- Please keep these annotations SPOILER-FREE by not revealing information from later pages in the novel.
Page numbers refer to editions with 385 pages, where the story begins on page 3. Not sure if there are other editions with variant pagination. Please let us know otherwise.
A reference to those silly AIP beach party movies in which Frankie Avalon was "The Big Kahuna." Kahuna was the Hawaiian title for a priest, expert, teacher, and/or adviser, and the term is still used in that context by native Hawaiians. A kahuna nui was a high priest.
Kahuna Airlines is also in Pynchon's 2009 novel Inherent Vice.
"Feel like Mildred Pierce's husband, Bert"
Another movie reference, this time to a 1945 Joan Crawford movie, Mildred Pierce, based on James M. Cain's novel.
This is a disguised version of the Ilikai Hotel. In Hawaiian, ilikai means "surface of the sea". The Ilikai is famous for its appearance in a distinctive helicopter zoom shot in the opening titles of the TV show Hawaii Five-O. Note the dihedral shape of the Ilikai in the first frame. The last frame shows Jack Lord as Steve McGarrett, the star of the show. Hawaii Five-O is referenced several times in the next few pages.
"maiden voyage into the green seas of jealousy"
Nice use of color and imagery here. "Green" both signifying newness as well as fertility of suspicious thoughts?
Recall the Dark Ocean Hotel from the previous page.
Variety show-biz usage, meaning to walk out of, or quit. It's very appropriate for Sasha with her film-biz background.
"those eyes of blue painted blue, as the Italian oldie goes..."
The oldie, which is "Volare," goes, "nel blu, nel pinto di blu," or however it's spelled in Italian.
"on the astral night flights he would make to be near and haunt her as best he knew how..."
As Zoyd describes to Prairie (p. 40). A sad, moving rendition of lost love.
"sex fantasy...[or] ex fantasy"
Always ready for a play on words, that Pynchon.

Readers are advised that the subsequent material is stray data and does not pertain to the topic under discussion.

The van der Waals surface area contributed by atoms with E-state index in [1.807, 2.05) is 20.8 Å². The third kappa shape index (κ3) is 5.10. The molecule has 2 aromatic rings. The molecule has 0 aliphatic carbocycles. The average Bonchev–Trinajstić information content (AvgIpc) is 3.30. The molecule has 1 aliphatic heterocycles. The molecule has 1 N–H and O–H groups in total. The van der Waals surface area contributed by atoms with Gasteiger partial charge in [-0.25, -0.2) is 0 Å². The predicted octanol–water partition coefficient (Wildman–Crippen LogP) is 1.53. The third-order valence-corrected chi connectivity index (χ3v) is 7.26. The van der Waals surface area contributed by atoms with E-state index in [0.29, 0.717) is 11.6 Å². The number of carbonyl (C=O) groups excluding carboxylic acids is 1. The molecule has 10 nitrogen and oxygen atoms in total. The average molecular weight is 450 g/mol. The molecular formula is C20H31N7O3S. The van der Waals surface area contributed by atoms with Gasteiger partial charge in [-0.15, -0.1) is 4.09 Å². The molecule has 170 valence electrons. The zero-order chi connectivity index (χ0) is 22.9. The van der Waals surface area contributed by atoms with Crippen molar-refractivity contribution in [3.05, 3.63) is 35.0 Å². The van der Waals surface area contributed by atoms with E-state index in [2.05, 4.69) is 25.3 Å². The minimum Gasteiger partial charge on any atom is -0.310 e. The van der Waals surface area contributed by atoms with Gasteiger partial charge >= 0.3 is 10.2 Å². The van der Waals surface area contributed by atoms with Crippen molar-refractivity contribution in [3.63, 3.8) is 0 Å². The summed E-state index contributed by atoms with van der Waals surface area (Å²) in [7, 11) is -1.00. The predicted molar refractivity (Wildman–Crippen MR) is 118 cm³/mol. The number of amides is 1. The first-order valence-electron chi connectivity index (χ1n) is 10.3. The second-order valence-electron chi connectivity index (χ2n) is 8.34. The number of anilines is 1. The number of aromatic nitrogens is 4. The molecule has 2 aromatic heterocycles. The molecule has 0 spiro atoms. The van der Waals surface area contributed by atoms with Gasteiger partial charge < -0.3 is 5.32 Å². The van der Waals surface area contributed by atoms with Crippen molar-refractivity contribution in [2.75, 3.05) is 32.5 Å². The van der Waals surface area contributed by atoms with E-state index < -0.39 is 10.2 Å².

Hawaii . . . Suicide Fantasy Packages
For another scene of love sick men wanting to commit suicide in Hawaii, see Inherent Vice, pg. 191.
"Book him, Danno..."
Zoyd's suicide fantasy features a Hawaii 5-0 denouement. Most episodes of Hawaii Five-O ended with the arrest of criminals with McGarrett's catch phrase to Williams, "Book 'em, Danno!" with the offense occasionally added after this phrase, such as "-Murder one!". The Tube forces us to look at the real world via its pre-packaged perceptions. (Incidentally, the Hawaii 5-0 theme surfaces at least two other places -- including the tune played by Takeshi's electronic Giri card.)
Pynchon is still hung up on these baggy zoots, which were radical black/Latino fashion statements in the early-mid forties. Read more about 'em in Gravity's Rainbow.
"gig of death"
Typical Pynchonian mysterioso.
Military slang for the user manual. A common element in Pynchon's work is his peppering of slang phrases and references stemming, presumably, from his two years in the US Navy.
"Do You Believe in Magic?"
The Lovin' Spoonful song, on Youtube.
"title theme from Godzilla"
Listen on YouTube.
Pynchon is fond of transplanting characters from one novel to another. Takeshi Fumimoto is a perfect example. He made his first appearance as a bit player in Gravity's Rainbow where he was one of a pair of wacky kamikaze pilots. His first name is almost surely borrowed from Takashi Shimura, the star of Godzilla -- a film referenced in the very same sentence, when Zoyd plays the Godzilla theme music to accompany Takeshi's first appearance. (Pynchon seems to have been thinking about this beast for some time: There's a boat named Godzilla II in The Crying of Lot 49 -- and the word is that he loves Japanese horror flicks. In fact, at one point rumor had it that he was writing a book with Mothra as a major character.) Godzilla is referenced several times in Pynchon's 2009 novel Inherent Vice.
To read why Thomas Pynchon likes Godzilla and other Badasses, there is no better source than his own essay Is it O.K. to be a Luddite?.
In Spanish, "fumo" = "I smoke." "Mota" is northern Mexico slang for marijuana.